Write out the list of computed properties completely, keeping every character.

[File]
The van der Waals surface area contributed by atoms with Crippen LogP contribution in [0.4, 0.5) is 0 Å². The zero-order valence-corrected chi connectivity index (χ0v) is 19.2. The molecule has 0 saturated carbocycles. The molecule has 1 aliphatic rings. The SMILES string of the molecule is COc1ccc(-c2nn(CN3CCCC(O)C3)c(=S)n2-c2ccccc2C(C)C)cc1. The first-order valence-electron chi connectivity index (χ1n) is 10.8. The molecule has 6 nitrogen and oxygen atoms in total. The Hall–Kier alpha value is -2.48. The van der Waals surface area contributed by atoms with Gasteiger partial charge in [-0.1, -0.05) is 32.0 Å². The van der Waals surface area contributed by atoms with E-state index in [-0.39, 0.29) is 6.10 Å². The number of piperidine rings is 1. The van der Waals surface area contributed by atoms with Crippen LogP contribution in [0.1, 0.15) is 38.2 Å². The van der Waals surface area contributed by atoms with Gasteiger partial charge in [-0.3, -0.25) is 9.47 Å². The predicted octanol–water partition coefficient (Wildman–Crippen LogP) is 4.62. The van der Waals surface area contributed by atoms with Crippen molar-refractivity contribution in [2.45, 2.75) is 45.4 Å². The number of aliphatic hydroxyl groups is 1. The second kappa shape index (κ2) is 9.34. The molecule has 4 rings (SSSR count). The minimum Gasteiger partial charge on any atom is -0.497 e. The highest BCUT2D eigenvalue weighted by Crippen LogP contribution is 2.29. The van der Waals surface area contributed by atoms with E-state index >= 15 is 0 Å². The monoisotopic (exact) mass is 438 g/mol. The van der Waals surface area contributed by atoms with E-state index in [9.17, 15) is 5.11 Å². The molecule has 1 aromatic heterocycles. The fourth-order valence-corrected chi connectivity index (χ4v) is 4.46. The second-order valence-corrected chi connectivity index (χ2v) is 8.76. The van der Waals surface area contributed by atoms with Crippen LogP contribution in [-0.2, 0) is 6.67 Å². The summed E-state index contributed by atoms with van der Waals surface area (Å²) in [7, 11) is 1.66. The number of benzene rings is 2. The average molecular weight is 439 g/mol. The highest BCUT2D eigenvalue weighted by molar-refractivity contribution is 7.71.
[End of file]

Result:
The van der Waals surface area contributed by atoms with Crippen LogP contribution in [0.4, 0.5) is 0 Å². The zero-order valence-corrected chi connectivity index (χ0v) is 19.2. The molecule has 0 saturated carbocycles. The molecule has 1 aliphatic rings. The SMILES string of the molecule is COc1ccc(-c2nn(CN3CCCC(O)C3)c(=S)n2-c2ccccc2C(C)C)cc1. The first-order valence-electron chi connectivity index (χ1n) is 10.8. The molecule has 6 nitrogen and oxygen atoms in total. The Hall–Kier alpha value is -2.48. The van der Waals surface area contributed by atoms with Gasteiger partial charge in [-0.1, -0.05) is 32.0 Å². The van der Waals surface area contributed by atoms with E-state index in [-0.39, 0.29) is 6.10 Å². The number of piperidine rings is 1. The van der Waals surface area contributed by atoms with Crippen LogP contribution in [0.1, 0.15) is 38.2 Å². The van der Waals surface area contributed by atoms with Gasteiger partial charge in [-0.3, -0.25) is 9.47 Å². The predicted octanol–water partition coefficient (Wildman–Crippen LogP) is 4.62. The van der Waals surface area contributed by atoms with Crippen molar-refractivity contribution in [2.45, 2.75) is 45.4 Å². The number of aliphatic hydroxyl groups is 1. The second kappa shape index (κ2) is 9.34. The molecule has 4 rings (SSSR count). The minimum Gasteiger partial charge on any atom is -0.497 e. The highest BCUT2D eigenvalue weighted by Crippen LogP contribution is 2.29. The van der Waals surface area contributed by atoms with E-state index >= 15 is 0 Å². The monoisotopic (exact) mass is 438 g/mol. The van der Waals surface area contributed by atoms with E-state index in [9.17, 15) is 5.11 Å². The molecule has 1 aromatic heterocycles. The fourth-order valence-corrected chi connectivity index (χ4v) is 4.46. The second-order valence-corrected chi connectivity index (χ2v) is 8.76. The van der Waals surface area contributed by atoms with Crippen LogP contribution in [-0.2, 0) is 6.67 Å². The summed E-state index contributed by atoms with van der Waals surface area (Å²) in [7, 11) is 1.66. The number of benzene rings is 2. The average molecular weight is 439 g/mol. The highest BCUT2D eigenvalue weighted by molar-refractivity contribution is 7.71.